Coach Carter [Blu-ray]
Blu-ray ALL - America - Paramount Home Entertainment
Review written by and copyright: Jeremiah Chin (23rd February 2009).
The Film

Even though I tend to be a bit harder on movies that just follow formula, I have to admit a serious soft spot for basketball movies. While some excel and explore some interesting issues, like Spike Lee’s “He Got Game” (1998), others hold a special place in my childhood like “Space Jam” (1996) or even “The Sixth Man” (1997) which almost get funnier as I get older, at least just for the memories (plus, as I write this I’m realizing how great the mid to late 90’s were for basketball movies). Of course sometimes formulas crossover, lately it’s been a trendy crossover for the basketball movie to intersect with the coaching/teaching movie based on a true story. Though you loose some creativity when you try to just follow two formulas at once, it can be nice to see when films just acknowledge what they are and try to execute, as is the case with “Coach Carter” (2005).

Samuel L. Jackson stars as the titular Ken Carter, an alumnus of a Richmond, California high school whose basketball team over the last year has been unsuccessful and a little out of control. After a pre-season lost to the more famous St. Francis, Carter is asked to come in and coach the team to try and turn things around for the struggling, inner-city school. On the first day of practice, Coach Carter lays some unpopular ground rules, asking all of his players to sign a commitment to academic excellence as well as a more serious commitment to their team. After losing the leading scorers from the last year, Carter begins to turn the team around with his demanding physical emphasis, bringing the team back to the winning traditions of when he was a player for the school. Soon the team is winning again, undefeated until Carter finds out that the majority of the team is failing in their schoolwork. Against the complaints of some of the community and school administration, Carter cancels practice and locks the team out of the gym until their grades are back at a higher academic level.

Just out of the synopsis for the movie, you can smell the dual formulas at play; the Cinderella story of a team turning from failure to success along with the hardnosed yet caring teacher who pushes his students to success. And for the most part these both work well; you see where the stories are going, but the writing is good enough to keep you along for the ride. There’s the sentimental speech to rally the team or the tough lecture to get these kids interested in their schoolwork again. Though they work well for the movie, they don’t particularly stand out in the larger scheme of either the basketball or the coach/teacher stories. Similarly, the directing doesn’t particularly rise above, though Thomas Carter (no relation to the real Ken Carter) has some flashes of excellence in directing some of the basketball games in the film with some cool highlight-reel style shots.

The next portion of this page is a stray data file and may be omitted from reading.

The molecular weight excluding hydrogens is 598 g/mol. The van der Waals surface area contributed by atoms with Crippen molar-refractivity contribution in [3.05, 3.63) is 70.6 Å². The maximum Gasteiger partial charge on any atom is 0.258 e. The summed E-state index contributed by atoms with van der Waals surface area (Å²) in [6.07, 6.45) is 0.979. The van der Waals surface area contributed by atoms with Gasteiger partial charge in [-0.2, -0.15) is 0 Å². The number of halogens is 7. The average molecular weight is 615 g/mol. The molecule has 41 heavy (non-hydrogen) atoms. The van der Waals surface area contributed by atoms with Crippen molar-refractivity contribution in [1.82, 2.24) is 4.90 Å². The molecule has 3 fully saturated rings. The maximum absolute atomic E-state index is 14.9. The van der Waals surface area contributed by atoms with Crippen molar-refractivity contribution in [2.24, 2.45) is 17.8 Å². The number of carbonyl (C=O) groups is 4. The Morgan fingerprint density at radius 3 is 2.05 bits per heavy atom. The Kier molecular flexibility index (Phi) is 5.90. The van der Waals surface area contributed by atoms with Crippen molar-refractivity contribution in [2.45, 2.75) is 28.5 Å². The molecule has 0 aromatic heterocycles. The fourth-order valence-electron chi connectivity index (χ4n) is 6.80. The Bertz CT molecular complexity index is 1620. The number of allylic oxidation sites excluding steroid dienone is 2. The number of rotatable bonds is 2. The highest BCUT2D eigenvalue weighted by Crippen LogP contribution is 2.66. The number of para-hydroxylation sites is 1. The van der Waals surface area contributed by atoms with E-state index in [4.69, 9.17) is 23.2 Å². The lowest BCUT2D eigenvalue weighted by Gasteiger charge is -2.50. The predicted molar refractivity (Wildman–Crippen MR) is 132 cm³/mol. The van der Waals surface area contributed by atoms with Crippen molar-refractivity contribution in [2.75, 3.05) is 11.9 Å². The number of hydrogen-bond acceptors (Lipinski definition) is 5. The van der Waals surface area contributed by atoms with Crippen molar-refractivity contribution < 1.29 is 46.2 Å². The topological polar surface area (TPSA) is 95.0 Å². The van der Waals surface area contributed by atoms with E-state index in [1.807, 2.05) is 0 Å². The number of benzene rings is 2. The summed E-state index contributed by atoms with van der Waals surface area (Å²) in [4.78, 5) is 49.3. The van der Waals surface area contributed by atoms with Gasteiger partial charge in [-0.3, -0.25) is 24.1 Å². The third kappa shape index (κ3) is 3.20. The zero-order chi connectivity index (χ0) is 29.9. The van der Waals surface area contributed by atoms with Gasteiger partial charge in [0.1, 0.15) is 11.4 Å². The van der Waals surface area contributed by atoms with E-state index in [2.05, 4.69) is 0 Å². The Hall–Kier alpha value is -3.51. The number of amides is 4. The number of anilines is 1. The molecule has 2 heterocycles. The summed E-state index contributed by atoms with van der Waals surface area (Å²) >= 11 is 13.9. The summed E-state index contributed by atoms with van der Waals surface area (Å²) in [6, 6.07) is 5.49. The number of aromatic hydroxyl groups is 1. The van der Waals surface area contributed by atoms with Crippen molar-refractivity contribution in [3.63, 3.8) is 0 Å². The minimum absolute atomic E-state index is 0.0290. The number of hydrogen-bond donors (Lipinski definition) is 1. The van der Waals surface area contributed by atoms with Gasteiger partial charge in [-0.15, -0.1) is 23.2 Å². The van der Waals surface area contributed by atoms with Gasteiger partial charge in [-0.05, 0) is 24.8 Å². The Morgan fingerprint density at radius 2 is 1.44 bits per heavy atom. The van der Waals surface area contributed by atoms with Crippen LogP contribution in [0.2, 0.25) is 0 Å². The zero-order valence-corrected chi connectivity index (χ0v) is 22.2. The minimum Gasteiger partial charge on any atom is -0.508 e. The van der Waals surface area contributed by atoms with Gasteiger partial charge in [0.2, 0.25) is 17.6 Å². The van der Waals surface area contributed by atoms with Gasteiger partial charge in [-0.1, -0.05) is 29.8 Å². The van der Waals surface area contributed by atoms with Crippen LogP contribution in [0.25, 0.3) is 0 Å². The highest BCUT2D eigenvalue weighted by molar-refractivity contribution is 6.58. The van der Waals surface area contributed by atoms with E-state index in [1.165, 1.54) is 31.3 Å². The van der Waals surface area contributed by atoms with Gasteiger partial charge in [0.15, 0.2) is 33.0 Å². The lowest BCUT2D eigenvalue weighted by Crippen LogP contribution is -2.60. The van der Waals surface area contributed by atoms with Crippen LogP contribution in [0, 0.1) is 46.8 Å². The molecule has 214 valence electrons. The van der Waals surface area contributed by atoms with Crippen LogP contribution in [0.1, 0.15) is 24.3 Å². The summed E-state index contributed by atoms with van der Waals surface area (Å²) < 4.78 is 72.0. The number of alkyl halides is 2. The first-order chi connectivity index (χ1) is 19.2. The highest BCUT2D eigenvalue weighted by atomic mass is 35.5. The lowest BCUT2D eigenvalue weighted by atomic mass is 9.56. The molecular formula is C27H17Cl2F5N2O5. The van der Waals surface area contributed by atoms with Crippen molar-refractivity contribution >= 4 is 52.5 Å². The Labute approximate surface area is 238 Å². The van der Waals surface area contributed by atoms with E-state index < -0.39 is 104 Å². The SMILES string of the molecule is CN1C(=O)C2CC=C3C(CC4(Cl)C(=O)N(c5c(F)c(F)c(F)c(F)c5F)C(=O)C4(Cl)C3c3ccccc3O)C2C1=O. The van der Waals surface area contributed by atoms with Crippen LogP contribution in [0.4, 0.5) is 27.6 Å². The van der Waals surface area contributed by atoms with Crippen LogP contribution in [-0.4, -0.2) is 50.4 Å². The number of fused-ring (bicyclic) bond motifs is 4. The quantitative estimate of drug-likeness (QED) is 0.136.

At the same time, the acting rises to about the same level of the writing and directing in that it hits all the right marks but won’t shock you with how good it is. Jackson pulls off a fine performance as the tough, yet caring, coach who values his students, but isn’t afraid to lay the verbal smackdown if necessary. From the team, each character basically fills out their role on the team and in the film, though again no one really blows you away. There are some interesting side stories that they get to act in, but sometimes there’s a brief whiff of cheesiness as the film tries to flesh out the players with drama and emotionality. It’s understandable to want to have well-rounded characters in the film, but when you’re jumping between stories on a basketball team it gets almost comical when some of the extras playing benchwarmers pop up in the team speech sections of the movie that make you wonder, what are they doing on the team?

Overall, “Coach Carter” is a good enough basketball/coaching movie that shows off some of Jackson’s acting chops, but doesn’t really rise above the standards for the genre. The story itself is interesting and there are some good moments that have a great general message to promote student athletes rather than just ball players. This may be one of the films that doesn’t need to go beyond the formula to be a nice story, but to really stand out it has a bit further to go.


Presented in 1080p 24/fps HD at a 2.35:1 aspect ratio with AVC MPEG-4 encoding, the film itself looks good in high definition, with quality colors and lighting that suit the tone of the film. For the most part the transfer is really crisp and clear, though there’s the occasional scene that feels too grainy; overall it’s a good looking transfer.